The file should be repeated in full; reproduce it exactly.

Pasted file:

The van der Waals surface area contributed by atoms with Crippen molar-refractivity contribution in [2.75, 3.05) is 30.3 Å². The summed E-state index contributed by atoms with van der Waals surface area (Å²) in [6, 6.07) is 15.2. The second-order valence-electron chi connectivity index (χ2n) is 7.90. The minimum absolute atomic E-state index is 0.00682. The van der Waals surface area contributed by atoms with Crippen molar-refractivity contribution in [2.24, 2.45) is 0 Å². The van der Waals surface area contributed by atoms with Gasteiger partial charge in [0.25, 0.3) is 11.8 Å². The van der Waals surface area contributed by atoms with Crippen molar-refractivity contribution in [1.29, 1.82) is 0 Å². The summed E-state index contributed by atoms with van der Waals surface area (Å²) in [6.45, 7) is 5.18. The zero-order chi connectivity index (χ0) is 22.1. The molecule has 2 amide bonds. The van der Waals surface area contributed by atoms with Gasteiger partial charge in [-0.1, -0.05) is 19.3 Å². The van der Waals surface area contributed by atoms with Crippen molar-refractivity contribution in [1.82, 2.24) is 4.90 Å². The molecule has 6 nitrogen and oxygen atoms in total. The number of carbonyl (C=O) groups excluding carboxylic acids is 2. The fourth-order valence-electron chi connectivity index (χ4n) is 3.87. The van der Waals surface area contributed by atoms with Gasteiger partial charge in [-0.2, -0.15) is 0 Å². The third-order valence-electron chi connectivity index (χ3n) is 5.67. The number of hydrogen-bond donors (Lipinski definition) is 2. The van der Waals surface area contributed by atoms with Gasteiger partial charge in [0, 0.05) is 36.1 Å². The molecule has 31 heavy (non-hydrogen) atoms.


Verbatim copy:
The van der Waals surface area contributed by atoms with Crippen molar-refractivity contribution in [2.75, 3.05) is 30.3 Å². The summed E-state index contributed by atoms with van der Waals surface area (Å²) in [6, 6.07) is 15.2. The second-order valence-electron chi connectivity index (χ2n) is 7.90. The minimum absolute atomic E-state index is 0.00682. The van der Waals surface area contributed by atoms with Crippen molar-refractivity contribution in [2.24, 2.45) is 0 Å². The van der Waals surface area contributed by atoms with Gasteiger partial charge in [0.25, 0.3) is 11.8 Å². The van der Waals surface area contributed by atoms with Crippen molar-refractivity contribution in [1.29, 1.82) is 0 Å². The summed E-state index contributed by atoms with van der Waals surface area (Å²) in [6.45, 7) is 5.18. The zero-order chi connectivity index (χ0) is 22.1. The molecule has 2 amide bonds. The van der Waals surface area contributed by atoms with Gasteiger partial charge in [-0.1, -0.05) is 19.3 Å². The van der Waals surface area contributed by atoms with Crippen molar-refractivity contribution in [1.82, 2.24) is 4.90 Å². The molecule has 6 nitrogen and oxygen atoms in total. The number of carbonyl (C=O) groups excluding carboxylic acids is 2. The fourth-order valence-electron chi connectivity index (χ4n) is 3.87. The van der Waals surface area contributed by atoms with Gasteiger partial charge in [-0.2, -0.15) is 0 Å². The third-order valence-electron chi connectivity index (χ3n) is 5.67. The number of hydrogen-bond donors (Lipinski definition) is 2. The van der Waals surface area contributed by atoms with Gasteiger partial charge in [0, 0.05) is 36.1 Å². The molecule has 31 heavy (non-hydrogen) atoms.